Another interesting area of investigation is the combination of MEK and AKT inhibitors. MEK inhibitors inhibit the RAS pathway, and AKT inhibitors inhibit the PI3 kinase pathway. We believe that both the RAS and PI3 kinase pathways are important in metastatic TNBC. There are currently ongoing combination studies looking at RAS and PI3 kinase inhibitors. There have been some patients who have already responded to therapy, but this research is still in the earliest phase.

Another area of research is the DNA-damaging agent iniparib (Sanofi-Aventis/BiPar Sciences). This drug used to be considered a poly (ADP-ribose) polymerase (PARP) inhibitor, but in fact it is not a PARP inhibitor in the physiologically delivered doses. Iniparib is again in phase I testing to determine whether it will function as a PARP inhibitor at higher doses. We are also attempting to determine which subset of TNBCs benefit from iniparib. This is a very active area of study, and we hope to see a subsequent trial in a molecularly selected group of TNBC patients.

There is also research, led by Dr. Kornelia Polyak, originating from the Dana Farber Cancer Center looking at the JAK2/STAT3 pathway in TNBC. Dr. Polyak and colleagues are conducting a phase II study with a JAK2 inhibitor in this specific patient population.

Finally, my colleagues and I collaborated with Dr. Lisa Carey on a study looking at epidermal growth factor receptor (EGFR) inhibition in TNBC. We found that a very small percentage (5–8%) of metastatic TNBC patients may have a prolonged benefit in multi-year remission with the anti-EGFR agent cetuximab (Erbitux, Eli Lilly/Bristol-Myers Squibb). We have performed molecular analyses to identify the “super responders,” and we are considering a prospective trial, which will molecularly select for this population.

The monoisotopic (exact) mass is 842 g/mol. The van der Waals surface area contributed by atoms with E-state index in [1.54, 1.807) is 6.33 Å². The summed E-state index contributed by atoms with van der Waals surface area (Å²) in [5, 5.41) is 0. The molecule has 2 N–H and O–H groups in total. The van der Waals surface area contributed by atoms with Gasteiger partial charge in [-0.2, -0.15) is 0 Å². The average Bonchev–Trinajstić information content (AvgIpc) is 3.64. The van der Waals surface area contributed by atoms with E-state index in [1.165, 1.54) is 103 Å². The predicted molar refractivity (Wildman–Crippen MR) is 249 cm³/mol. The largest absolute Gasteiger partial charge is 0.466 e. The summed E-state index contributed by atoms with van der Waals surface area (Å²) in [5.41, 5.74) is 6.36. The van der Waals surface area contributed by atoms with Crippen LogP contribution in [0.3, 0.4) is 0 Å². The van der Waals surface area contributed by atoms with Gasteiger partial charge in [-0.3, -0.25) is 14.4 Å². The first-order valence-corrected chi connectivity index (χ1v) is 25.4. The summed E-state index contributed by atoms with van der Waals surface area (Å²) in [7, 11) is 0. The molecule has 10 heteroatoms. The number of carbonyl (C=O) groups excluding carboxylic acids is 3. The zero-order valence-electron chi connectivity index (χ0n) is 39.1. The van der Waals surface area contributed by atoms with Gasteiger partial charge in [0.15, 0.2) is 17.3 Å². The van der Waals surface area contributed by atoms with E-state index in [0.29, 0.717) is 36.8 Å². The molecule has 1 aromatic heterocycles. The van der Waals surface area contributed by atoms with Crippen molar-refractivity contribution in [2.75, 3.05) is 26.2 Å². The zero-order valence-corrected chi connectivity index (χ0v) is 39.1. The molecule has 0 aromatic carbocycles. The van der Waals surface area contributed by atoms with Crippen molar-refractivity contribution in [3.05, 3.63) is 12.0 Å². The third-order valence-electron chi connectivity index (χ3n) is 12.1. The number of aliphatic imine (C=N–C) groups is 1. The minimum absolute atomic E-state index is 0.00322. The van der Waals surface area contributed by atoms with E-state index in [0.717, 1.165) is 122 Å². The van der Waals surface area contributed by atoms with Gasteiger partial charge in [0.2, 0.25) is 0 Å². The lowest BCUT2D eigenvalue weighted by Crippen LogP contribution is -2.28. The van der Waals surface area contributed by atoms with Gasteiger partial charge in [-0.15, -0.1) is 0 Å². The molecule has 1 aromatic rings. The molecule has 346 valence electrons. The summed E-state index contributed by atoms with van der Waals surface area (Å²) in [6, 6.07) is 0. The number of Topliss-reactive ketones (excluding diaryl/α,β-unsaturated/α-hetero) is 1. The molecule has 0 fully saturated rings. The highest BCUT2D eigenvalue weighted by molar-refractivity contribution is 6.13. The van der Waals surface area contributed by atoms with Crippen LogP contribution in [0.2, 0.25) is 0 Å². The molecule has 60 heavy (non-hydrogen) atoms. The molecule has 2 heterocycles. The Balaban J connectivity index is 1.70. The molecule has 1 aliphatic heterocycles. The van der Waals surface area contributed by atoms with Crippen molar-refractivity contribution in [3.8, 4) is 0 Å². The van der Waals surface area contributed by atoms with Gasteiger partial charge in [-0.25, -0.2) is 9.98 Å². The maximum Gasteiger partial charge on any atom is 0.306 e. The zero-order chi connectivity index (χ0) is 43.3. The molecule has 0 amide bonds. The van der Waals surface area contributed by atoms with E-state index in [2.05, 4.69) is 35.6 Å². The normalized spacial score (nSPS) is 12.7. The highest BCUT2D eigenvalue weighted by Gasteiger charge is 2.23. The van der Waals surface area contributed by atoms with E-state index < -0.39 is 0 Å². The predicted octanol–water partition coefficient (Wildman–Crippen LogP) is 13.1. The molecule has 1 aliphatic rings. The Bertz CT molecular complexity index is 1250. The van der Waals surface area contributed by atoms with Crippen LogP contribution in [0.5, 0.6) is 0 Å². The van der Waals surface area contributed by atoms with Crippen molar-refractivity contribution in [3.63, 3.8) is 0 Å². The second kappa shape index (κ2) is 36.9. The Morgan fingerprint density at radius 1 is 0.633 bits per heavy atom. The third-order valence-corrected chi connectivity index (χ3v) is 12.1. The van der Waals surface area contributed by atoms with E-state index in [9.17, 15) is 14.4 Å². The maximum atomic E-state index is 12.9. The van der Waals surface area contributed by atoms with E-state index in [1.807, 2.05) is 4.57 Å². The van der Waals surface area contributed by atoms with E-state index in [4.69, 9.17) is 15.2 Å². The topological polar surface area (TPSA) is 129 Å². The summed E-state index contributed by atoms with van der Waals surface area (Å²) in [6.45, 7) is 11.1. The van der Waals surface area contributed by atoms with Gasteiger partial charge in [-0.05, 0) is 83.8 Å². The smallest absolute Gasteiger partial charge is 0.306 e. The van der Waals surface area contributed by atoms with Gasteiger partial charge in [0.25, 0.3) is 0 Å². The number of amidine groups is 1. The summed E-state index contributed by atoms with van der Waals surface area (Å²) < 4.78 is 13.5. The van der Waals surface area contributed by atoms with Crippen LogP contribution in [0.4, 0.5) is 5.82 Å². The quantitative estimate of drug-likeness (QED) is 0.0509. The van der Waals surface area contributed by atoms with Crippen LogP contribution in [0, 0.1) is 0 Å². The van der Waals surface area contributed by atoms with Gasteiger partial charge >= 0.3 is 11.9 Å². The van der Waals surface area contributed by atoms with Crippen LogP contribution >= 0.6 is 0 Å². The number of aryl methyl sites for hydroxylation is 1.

H&OWhat were some noteworthy findings presented at the recent meetings?

JO nderstanding the molecular pathways that are permitting the survival of lethal breast cancer is of critical importance. The results of the phase III trial of iniparib in TNBC, which I presented at this year’s American Society of Clinical Oncology (ASCO) meeting, were a big disappointment, especially because the data were positive in the phase II trial.

At the 2011 San Antonio Breast Cancer Symposium (SABCS), I presented our study on whole genome sequencing in 12 metastatic TNBC patients. In our study, we harvested tissue from metastatic TNBC patients and performed complete genomic and RNA sequencing. I presented the clinical outcomes of 6 of the patients; there were abnormalities in both the RAS and PI3 kinase pathways. Based on the mutations discovered through sequencing, these patients are being offered treatment with combined MEK and AKT inhibitors on an ongoing phase I study. I think there was interest in this presentation because it is indicative of the strategy we need to be taking in these patients. We need to understand the molecular abnormalities in metastatic TNBC, and to enroll patients on national clinical trials.

The ability for clinicians to access broad-based genomic assessments of a patient’s metastatic cancer is rapidly approaching. Several diagnostic companies are prepared to launch molecular analyses, but clinical trials are needed to show clinical utility. Increasingly, women who want to participate in clinical research will be able to get these molecular tests, including whole genome sequencing.

Also presented at SABCS was a report from the working group of The Cancer Genome Atlas (TCGA) Program. In collaboration with the International Genome Consortium, TCGA is working on assembling a database of gene sequencing and RNA profiles on breast cancers, which can be shared among scientists and clinicians. We are now discovering the molecular abnormalities driving the TNBCs that recur (20–25% of patients recur after adjuvant chemotherapy). The diagnostics are here, but the challenge is creating enough clinical trials of novel agents and making them more widely available in the United States and across the world, so that women can have easier access to promising clinical trials for their specific breast cancer.

Suggested Readings

O’Shaughnessy J, Osborne C, Pippen JE, et al. Iniparib plus chemotherapy in metastatic triple-negative breast cancer. N Engl J Med. 2011;364:205-214.

Yau C, Benz S, Sanborn JZ, et al. SuperPathway analyses of luminal and basaloid breast cancers from the Cancer Genome Atlas (TCGA) Program. Presented at the 2011 San Antonio Breast Cancer Symposium. December 6-10, 2011. San Antonio, Texas.

Shrestha Y, Schafer EJ, Boehm JS, et al. PAK1 is a breast cancer oncogene that coordinately activates MAPK and MET signaling. Oncogene. 2011. Nov 21 [Epub ahead of print].